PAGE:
* * *
As I poked around Mt. Tam this morning, feeling not-so-very inspired, I got to thinking about an episode of Northern Exposure that I watched online with Pam a week or so ago. It was the one where the whole town is on edge and kind of loco because it was close to break-up, close to the time when the ice would finally crack and winter would loosen its grip on everyone and everything. Around here it isn't winter that puts everything on lock-down; it's summer. Instead of waiting for the ice to crack and let the water start flowing again, I'm waiting for the sky to crack and the rain to start flowing again. Nuts, right? Summer is what California is all about. That may be true in the popular imagination, but I didn't see any of those popular imaginers sunbathing on Ocean Beach when I drove home.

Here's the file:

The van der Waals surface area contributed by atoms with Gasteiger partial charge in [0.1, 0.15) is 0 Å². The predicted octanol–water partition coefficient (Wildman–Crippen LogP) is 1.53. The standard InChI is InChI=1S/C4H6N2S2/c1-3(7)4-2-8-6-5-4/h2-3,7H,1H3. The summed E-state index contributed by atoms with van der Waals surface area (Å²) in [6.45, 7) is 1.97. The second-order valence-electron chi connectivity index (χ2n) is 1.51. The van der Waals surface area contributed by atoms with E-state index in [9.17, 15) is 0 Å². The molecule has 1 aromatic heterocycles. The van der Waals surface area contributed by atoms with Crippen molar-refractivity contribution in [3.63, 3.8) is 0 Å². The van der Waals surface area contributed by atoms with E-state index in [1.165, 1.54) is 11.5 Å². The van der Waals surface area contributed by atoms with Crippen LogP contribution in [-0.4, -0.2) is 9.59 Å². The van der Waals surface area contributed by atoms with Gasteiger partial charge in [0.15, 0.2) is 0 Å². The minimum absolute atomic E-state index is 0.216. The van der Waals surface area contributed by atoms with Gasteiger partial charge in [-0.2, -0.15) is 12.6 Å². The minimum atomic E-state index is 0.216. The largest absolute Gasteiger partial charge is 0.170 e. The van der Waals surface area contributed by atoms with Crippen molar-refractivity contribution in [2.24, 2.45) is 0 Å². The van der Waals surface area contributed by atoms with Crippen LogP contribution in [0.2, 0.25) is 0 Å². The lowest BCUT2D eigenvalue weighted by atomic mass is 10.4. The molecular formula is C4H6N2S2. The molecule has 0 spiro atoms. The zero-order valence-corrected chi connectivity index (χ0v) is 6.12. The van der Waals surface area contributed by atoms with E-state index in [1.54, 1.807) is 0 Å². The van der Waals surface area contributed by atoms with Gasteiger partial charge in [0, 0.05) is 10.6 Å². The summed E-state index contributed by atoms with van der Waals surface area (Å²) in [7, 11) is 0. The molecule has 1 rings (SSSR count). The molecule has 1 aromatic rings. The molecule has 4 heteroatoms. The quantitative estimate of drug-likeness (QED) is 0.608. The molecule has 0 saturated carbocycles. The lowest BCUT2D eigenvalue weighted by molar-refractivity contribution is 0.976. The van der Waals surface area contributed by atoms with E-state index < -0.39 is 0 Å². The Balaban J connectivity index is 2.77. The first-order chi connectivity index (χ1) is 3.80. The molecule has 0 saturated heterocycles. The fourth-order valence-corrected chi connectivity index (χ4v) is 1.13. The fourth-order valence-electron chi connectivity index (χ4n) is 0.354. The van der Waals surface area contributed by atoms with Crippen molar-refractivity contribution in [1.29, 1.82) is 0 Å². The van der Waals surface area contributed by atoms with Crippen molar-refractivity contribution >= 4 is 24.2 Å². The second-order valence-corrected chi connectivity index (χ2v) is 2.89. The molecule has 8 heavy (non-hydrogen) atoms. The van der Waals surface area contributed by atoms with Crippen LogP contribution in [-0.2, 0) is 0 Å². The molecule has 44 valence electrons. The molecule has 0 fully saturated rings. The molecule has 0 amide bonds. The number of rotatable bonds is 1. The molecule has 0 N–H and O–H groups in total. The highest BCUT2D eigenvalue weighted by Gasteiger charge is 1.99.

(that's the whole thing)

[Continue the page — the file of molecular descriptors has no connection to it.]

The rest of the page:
As I walked out among the dry, crackling grasses on Mt. Tam's steep south-facing flank, I felt I'd never before noticed how truly blue it was in the shadows. It doesn't just appear blue in pictures because film (digital or otherwise) sees it that way. The grass down at my feet was as blue as the sea, but only on the edges. It was as if someone had drawn a blue outline on everything. I actually did a double-take when I saw it.
I mosied down the Cataract Trail a short ways, feeling lonesome without the sound of water flowing. Water striders occupied the still pools, and I even spotted a newt in one of them, but it wasn't until I turned my gaze upward that I saw my buddy, the moon, as she made her slow descent towards Stinson Beach.
Up along Bolinas Ridge I watched a pair of wild turkeys snapping at seedheads as they bobbed along through the tall grasses. A few doe deer fed placidly next to the woods. A young oak with a fresh buck-rub was kind of exciting to see, but the bucks stayed hidden. We still have September and October to get through before the sky breaks. Until then, please excuse me if I seem a little blue....
* * *